Nine steps toward becoming a pull-up champ

  • By Maggie Fazeli Fard The Washington Post
  • Monday, February 11, 2013 7:51pm
  • Life

Who says women can’t do pull-ups? Certainly not Neghar Fonooni, a Baltimore personal trainer who, in the span of a year, went from doing assisted pull-ups to hoisting her own body weight plus a 36-pound kettlebell over the bar.

“The first time I got a really clean, unassisted pull-up, I jumped down, looked around the gym and said, ‘Did anybody see that?’ It was amazing,” she said.

According to Fonooni, 30, pull-ups are becoming an increasingly common goal among women, even though — or perhaps because — they just seem so hard. Hard, but not impossible.

Here are her tips for getting your first pull-up:

1. Do pull-ups. It might sound like stating the obvious, but you won’t get better at pull-ups without doing pull-ups. Start with assisted pull-ups using a band.

2. Get help. Fonooni prefers using elastic bands instead of assisted pull-up machines to build up strength; bands force you to engage your core and lower body. To use, loop the band around a pull-up bar and place one foot into the band to help lighten the load. Use a box or bench to reach the band.

3. Understand the movement. Form matters, whether you are doing assisted or unassisted pull-ups. Start with arms fully extended, from a dead hang, and pull yourself up until your chin is over the bar.

4. Start slow. Beginners should start with assisted pull-ups once a week for three to four weeks, aiming for 10 reps to build up muscle endurance and to get used to the movement.

5. Challenge yourself. As you get stronger, decrease the assistance by using a thinner band with less resistance, lower the number of reps and work up to practicing three days a week.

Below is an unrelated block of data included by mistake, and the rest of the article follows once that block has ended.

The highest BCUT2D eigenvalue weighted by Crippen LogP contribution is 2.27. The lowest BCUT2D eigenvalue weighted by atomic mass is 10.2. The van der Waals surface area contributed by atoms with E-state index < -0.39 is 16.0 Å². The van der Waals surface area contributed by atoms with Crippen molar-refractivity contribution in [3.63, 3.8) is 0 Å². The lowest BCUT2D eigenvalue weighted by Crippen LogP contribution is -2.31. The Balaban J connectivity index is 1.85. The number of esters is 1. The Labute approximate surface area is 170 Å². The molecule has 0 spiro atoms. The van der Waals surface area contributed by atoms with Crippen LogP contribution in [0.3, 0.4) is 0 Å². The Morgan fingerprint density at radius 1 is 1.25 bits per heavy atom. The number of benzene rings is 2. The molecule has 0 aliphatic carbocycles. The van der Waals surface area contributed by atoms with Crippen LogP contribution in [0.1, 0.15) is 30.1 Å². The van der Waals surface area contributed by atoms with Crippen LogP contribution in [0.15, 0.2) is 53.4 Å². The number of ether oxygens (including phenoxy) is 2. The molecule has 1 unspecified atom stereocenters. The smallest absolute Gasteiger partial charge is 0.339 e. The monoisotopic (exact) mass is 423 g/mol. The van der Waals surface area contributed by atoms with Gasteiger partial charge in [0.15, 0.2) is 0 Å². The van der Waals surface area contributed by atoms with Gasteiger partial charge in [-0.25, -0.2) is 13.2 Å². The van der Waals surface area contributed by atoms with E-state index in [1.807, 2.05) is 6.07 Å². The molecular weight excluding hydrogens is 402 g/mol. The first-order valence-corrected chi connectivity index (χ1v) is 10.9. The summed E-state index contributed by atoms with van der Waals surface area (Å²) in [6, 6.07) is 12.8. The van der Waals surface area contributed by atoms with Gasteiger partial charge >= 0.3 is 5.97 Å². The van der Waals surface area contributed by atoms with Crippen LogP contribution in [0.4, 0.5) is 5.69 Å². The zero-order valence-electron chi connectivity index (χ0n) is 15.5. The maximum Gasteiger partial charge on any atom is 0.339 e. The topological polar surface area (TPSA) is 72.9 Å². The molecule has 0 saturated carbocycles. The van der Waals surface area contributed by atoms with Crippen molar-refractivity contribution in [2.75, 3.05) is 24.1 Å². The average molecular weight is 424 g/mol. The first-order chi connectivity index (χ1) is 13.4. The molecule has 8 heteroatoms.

6. Mix it up. Fonooni suggests practicing chin-ups, with palms facing in, and flexed arm hangs, in which you start with your chin over the bar and slowly lower yourself. Chin-ups allow you to engage additional muscles in the forearms and biceps, making it slightly easier than a standard pull-up, which is a lat-heavy exercise. Combining the different exercises will help prevent overuse injuries.

7. Use your whole body. Pull-ups are a full-body workout. Activate your core — abs, back and glutes — as well as your arms.

8. Don’t lose hope. Progress will be slow, Fonooni says. For many women, it could take weeks, months or more than a year to get that first pull-up.

9. Celebrate. When you finally get over that bar, there’s nothing wrong with doing a little happy dance. Then get back up there and go for a second one.

More in Life

Beer of the Week: Scuttlebutt’s Night Circus

The Everett brewery’s head brewer had nightmares trying to dial in its new coffee and coconut ale.

Viognier: French white grape gaining foothold in Washington

Viognier, the noble white grape of the northern Rhône Valley of France,… Continue reading

Curries continues home-cooked Indian cuisine at new location

The restaurant, now located on Evergreen Way, also puts an Indian spin on Northwest cooking.

New documentary chronicles Obama’s last year in White House

“The Final Year” doesn’t paint the administration in rosy colors, but it isn’t too critical either.

‘Forever My Girl’ takes a page from the Nicholas Sparks genre

The film based on a novel by Heidi McLaughlin is a well-worn tale of lost love and redemption.

Christian Bale seems to channel Clint Eastwood in ‘Hostiles’

Bale plays a U.S. cavalry captain who escorts a dying Cheyenne chief to his tribal homeland.

A visit to the nursery helps put you in the mood to garden

Not ready to get back into gardening? January is still a fun time to poke around a garden center.

Plant of Merit: Hybrid oriental hellebores, Lenten rose

What: Oriental hybrid hellebores, with the common name Lenten rose, are a… Continue reading

International guitar tour led by Lulo Reinhardt stops in Edmonds

International Guitar Night, now in its 18th year, is Jan. 24 at the Edmonds Center for the Arts.

Most Read